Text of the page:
NBA threatens lost Charlotte All-Star Game over NC anti-LGBT law

Ball Don't Lie
NBA Commissioner Adam Silver announces the Charlotte All-Star Game in June. (Joe Murphy/NBAE via Getty Images)
NBA Commissioner Adam Silver announces the Charlotte All-Star Game in June. (Joe Murphy/NBAE via Getty Images)

The NBA has voiced its concern regarding a new law passed in North Carolina aimed to discriminate against transgender citizens of the state. If changes are not made, it could result in the Charlotte Hornets losing the 2017 All-Star Game.

The North Carolina general assembly made big news Wednesday night when it called a special session to pass a new state-wide law that forces all people to use the bathroom assigned to their biological sex. The bill, quickly signed into law by Republican governor Pat McCrory, allows rampant anti-LGBT discrimination by businesses and overturns a municipal bill that brings strong anti-discrimination legislation, including the right to choose the bathroom of one's preferred gender, to Charlotte.

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It is difficult to read the league's statement as anything but a veiled threat:

"The NBA is dedicated to creating an inclusive environment for all who attend our games and events. We are deeply concerned that this discriminatory law runs counter to our guiding principles of equality and mutual respect and do not yet know what impact it will have on our ability to successfully host the 2017 All-Star Game in Charlotte.”

The statement is attributed to the NBA as an entity, not commissioner Adam Silver. It follows several columns urging the league to move next season's All-Star Game, although it's fair to assume that they would have issued a similar statement regardless of the media reaction. The NBA has been at the forefront of LGBT acceptance in sports, particularly after Jason Collins became the first active player in the United States' four major sports league to come out as gay in 2013.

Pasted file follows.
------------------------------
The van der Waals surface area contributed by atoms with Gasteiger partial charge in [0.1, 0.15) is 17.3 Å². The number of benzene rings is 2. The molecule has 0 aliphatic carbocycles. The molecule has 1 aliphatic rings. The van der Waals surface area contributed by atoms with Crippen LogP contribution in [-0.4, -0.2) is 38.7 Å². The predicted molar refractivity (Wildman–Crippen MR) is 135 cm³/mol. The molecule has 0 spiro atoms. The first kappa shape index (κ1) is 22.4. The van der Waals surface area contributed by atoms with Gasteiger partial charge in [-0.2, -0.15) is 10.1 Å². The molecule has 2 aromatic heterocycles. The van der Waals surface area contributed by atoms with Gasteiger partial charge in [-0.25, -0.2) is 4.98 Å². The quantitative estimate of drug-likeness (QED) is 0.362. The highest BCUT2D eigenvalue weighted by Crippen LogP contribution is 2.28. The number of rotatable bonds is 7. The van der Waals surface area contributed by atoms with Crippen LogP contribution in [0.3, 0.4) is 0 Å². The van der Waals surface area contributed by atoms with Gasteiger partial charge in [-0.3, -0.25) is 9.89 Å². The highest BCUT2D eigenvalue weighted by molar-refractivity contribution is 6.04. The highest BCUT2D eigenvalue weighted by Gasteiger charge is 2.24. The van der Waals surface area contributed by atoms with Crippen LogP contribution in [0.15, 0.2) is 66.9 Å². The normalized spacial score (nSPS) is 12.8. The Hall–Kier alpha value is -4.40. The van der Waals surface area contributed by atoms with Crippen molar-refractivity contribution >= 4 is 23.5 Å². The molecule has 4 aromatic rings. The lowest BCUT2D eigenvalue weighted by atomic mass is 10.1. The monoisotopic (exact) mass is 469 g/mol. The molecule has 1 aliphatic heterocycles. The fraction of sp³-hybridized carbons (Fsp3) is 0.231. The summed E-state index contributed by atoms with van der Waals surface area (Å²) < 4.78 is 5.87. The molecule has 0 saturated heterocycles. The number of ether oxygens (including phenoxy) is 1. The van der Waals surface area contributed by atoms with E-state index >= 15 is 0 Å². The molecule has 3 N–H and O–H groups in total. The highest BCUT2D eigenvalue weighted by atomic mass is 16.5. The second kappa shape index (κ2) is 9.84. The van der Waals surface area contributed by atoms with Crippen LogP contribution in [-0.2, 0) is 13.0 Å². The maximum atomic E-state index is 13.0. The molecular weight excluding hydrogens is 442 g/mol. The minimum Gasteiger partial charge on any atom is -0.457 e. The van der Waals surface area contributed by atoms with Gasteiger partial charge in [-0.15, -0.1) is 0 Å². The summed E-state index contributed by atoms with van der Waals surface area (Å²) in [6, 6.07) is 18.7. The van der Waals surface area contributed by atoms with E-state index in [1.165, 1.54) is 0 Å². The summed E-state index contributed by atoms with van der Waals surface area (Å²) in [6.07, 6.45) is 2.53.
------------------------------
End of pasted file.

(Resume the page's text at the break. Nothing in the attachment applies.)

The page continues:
Losing the All-Star Game would be a blow to the Charlotte Hornets, a franchise looking to speed up its rebranding efforts following a relatively fallow period as the Charlotte Bobcats. Next February's All-Star Weekend has been seen as an opportunity to broadcast the new-look Hornets to the world. Owner Michael Jordan, still the most popular basketball player on Earth, has figured to be a steady presence at the event.

The league joins several other corporations with North Carolina ties, including American Airlines and IBM, in expressing concerns over the law. The Hornets and many businesses in Charlotte may see themselves as unwitting victims of the state legislature's decision, but these are the unfortunate byproducts of discrimination. Arguments that freedom of bathroom choice increase instances of abuse have been debunked many times. For that matter, transgender adults forced to use biological bathrooms are often abused themselves, to say nothing of the shame they feel. (Unfortunately, even transgender people who use the preferred bathroom encounter regular discrimination.)

This is a bad law for many reasons. Here's hoping that the NBA's statement helps to remove it.

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Eric Freeman is a writer for Ball Don't Lie on Yahoo Sports. Have a tip? Email him at efreeman_ysports@yahoo.com or follow him on Twitter!

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